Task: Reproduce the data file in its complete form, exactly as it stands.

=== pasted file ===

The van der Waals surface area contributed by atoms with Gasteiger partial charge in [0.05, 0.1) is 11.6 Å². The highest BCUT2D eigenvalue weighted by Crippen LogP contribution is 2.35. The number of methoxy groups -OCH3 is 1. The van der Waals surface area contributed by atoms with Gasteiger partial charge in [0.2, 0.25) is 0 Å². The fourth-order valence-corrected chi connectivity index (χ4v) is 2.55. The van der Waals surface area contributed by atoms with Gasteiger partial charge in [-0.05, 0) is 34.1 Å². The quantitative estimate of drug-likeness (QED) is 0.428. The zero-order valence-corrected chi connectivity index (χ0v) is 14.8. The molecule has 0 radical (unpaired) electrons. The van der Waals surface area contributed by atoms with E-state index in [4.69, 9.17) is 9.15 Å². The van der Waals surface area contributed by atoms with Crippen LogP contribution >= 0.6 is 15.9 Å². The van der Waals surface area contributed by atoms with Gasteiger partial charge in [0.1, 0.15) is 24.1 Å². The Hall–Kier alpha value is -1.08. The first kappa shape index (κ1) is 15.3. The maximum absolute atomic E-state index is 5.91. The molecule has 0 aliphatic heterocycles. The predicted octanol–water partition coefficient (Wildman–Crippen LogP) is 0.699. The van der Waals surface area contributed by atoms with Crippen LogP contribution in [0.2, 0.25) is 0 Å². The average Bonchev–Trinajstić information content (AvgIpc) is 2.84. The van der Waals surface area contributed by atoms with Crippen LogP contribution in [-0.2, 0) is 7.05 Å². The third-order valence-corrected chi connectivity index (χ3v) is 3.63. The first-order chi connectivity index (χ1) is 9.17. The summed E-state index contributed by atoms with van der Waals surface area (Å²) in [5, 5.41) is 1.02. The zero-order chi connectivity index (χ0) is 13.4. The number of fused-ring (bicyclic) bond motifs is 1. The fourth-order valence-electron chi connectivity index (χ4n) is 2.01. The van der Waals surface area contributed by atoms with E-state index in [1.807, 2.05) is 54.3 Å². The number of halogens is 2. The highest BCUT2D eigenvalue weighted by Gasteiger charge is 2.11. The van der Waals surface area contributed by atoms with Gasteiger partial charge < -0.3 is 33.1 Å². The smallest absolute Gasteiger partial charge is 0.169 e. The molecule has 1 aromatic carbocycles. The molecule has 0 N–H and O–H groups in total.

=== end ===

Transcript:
The van der Waals surface area contributed by atoms with Gasteiger partial charge in [0.05, 0.1) is 11.6 Å². The highest BCUT2D eigenvalue weighted by Crippen LogP contribution is 2.35. The number of methoxy groups -OCH3 is 1. The van der Waals surface area contributed by atoms with Gasteiger partial charge in [0.2, 0.25) is 0 Å². The fourth-order valence-corrected chi connectivity index (χ4v) is 2.55. The van der Waals surface area contributed by atoms with Gasteiger partial charge in [-0.05, 0) is 34.1 Å². The quantitative estimate of drug-likeness (QED) is 0.428. The zero-order valence-corrected chi connectivity index (χ0v) is 14.8. The molecule has 0 radical (unpaired) electrons. The van der Waals surface area contributed by atoms with E-state index in [4.69, 9.17) is 9.15 Å². The van der Waals surface area contributed by atoms with Crippen LogP contribution >= 0.6 is 15.9 Å². The van der Waals surface area contributed by atoms with Gasteiger partial charge in [0.1, 0.15) is 24.1 Å². The Hall–Kier alpha value is -1.08. The first kappa shape index (κ1) is 15.3. The maximum absolute atomic E-state index is 5.91. The molecule has 0 aliphatic heterocycles. The predicted octanol–water partition coefficient (Wildman–Crippen LogP) is 0.699. The van der Waals surface area contributed by atoms with Crippen LogP contribution in [0.2, 0.25) is 0 Å². The average Bonchev–Trinajstić information content (AvgIpc) is 2.84. The van der Waals surface area contributed by atoms with Crippen LogP contribution in [-0.2, 0) is 7.05 Å². The third-order valence-corrected chi connectivity index (χ3v) is 3.63. The first-order chi connectivity index (χ1) is 9.17. The summed E-state index contributed by atoms with van der Waals surface area (Å²) in [5, 5.41) is 1.02. The zero-order chi connectivity index (χ0) is 13.4. The number of fused-ring (bicyclic) bond motifs is 1. The fourth-order valence-electron chi connectivity index (χ4n) is 2.01. The van der Waals surface area contributed by atoms with E-state index in [1.807, 2.05) is 54.3 Å². The number of halogens is 2. The highest BCUT2D eigenvalue weighted by Gasteiger charge is 2.11. The van der Waals surface area contributed by atoms with Gasteiger partial charge < -0.3 is 33.1 Å². The smallest absolute Gasteiger partial charge is 0.169 e. The molecule has 1 aromatic carbocycles. The molecule has 0 N–H and O–H groups in total.